Will they steal my idea?

Something I’ve heard many times from new and would-be authors is the fear that if they send off their work to a publisher or magazine that work will be ‘stolen’. Obviously this fear can prove quite damaging to your writing career given that no-one will actually buy your writing if you never give them an opportunity to read it!

Before I feed any paranoid ideas around this by giving you some tips about how to protect your legally binding copyright, let me first explain why a publisher, or at least a reputable publisher, will not steal your writing.

The writing community is generally pretty tight-knit, even if they don’t physically get together and catch up (which most do, and I highly recommend) they are always connected through email, Twitter and blogs. So if any publisher were to ‘steal’ an idea or piece of work, everyone would know about it, and pretty quickly too! So do a search on your prospective publisher and see what people are saying about them online. Places like duotope and ralan also provide a commentary on what a publisher is like, so use these resources.

For major publishers I would suggest you do not even need to do such a search. There is nothing a publisher would like more than to discover the next fantastic author. A publishing house is also not looking for a great story, they are looking for an author with longevity who can provide them with many stories. So if they see merit in your work they are more likely to sign you for a three book deal than try to lift your idea.

But if this still isn’t enough to convince you, this is five years of your hard work after all, how can you protect your copyright? One of the most basic ways is to save it to a disk or flash drive, seal it in a letter (a line of continuous sticky tape across the top, but under the stamp is a good seal) and post it to yourself. The post-mark of the postal system is a legally provable date. A more modern way (which I am not sure if it has been used in court but would probably have a lot of weight) is to email the attachment to yourself, which will clearly display the date*.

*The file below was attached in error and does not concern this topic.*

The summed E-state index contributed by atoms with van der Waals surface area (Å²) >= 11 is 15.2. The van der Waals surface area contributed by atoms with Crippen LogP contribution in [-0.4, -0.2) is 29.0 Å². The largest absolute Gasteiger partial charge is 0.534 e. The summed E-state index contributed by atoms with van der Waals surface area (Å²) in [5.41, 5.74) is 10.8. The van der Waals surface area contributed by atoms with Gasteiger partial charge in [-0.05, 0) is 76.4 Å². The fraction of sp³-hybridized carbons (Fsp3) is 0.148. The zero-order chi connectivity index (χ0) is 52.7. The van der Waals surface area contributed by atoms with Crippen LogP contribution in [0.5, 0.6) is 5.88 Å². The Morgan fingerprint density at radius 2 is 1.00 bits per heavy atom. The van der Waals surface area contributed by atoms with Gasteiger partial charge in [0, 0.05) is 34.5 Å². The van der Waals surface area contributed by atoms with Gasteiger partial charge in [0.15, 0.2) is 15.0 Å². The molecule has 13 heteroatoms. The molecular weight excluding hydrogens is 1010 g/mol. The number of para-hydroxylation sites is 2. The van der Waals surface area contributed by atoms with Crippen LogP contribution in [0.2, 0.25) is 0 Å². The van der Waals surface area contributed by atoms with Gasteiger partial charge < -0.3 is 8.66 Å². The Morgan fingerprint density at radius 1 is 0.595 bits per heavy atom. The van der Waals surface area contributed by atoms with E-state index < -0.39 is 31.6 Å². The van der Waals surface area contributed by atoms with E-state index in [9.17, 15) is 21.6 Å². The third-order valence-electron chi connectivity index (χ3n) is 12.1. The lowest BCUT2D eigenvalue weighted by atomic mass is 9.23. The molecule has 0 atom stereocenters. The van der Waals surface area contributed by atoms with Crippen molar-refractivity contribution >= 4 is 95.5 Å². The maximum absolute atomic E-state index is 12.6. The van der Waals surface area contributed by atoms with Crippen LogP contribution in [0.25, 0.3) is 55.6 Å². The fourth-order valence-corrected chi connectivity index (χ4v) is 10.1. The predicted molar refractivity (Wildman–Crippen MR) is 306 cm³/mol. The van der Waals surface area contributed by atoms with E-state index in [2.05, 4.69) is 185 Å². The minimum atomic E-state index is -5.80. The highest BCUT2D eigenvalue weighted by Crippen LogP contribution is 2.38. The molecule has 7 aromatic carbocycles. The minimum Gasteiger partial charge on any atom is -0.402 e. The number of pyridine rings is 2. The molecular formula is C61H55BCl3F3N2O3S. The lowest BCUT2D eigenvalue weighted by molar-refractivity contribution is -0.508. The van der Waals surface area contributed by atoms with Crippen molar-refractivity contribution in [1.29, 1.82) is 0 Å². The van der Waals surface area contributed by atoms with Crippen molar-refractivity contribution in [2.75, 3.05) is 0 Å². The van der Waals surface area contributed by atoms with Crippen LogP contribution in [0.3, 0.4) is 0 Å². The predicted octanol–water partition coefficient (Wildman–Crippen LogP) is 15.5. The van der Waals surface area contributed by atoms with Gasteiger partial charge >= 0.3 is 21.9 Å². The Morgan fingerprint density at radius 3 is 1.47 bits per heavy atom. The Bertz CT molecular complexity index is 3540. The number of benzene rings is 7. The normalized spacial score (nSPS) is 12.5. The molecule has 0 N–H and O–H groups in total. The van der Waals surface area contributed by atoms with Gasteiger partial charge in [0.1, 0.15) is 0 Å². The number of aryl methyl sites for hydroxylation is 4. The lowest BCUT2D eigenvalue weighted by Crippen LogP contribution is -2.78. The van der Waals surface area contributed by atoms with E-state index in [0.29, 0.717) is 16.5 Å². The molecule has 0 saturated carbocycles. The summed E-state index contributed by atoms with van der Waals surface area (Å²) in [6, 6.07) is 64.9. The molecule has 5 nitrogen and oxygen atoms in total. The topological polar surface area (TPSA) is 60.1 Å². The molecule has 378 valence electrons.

I know there are a lot of places that charge you money to register your copyright, but the fact is that the moment you write your piece you are covered by copyright. All you need to do to protect that copyright is to prove you wrote it first. You don’t need to spend lots of money to register it.

One word of warning for the paranoid before they project their claims of injustice; just because the place you sent your novel to releases one with a similar theme soon after they reject yours does not mean they stole your idea. Often similar themes come through at the same time, so don’t assume they stole your idea. You probably tapped into the collective unconscious and wrote a similar story, after all, there is no such thing as an original idea.

*Please seek legal advice on this matter if you wish to use it. I do not have any legal qualifications and as such cannot give legal advice.

One thought on “Will they steal my idea?”

  1. I just had someone ask me exactly this question. 🙂

    I think that last point, about similarities in stories, is a really important one for people to be aware of.

    Maybe it comes under the heading of ‘there’s nothing new in the world’ but as someone who reads submissions for magazines, I can tell you that there are remarkable similarities between stories at times.

    Great post in general!

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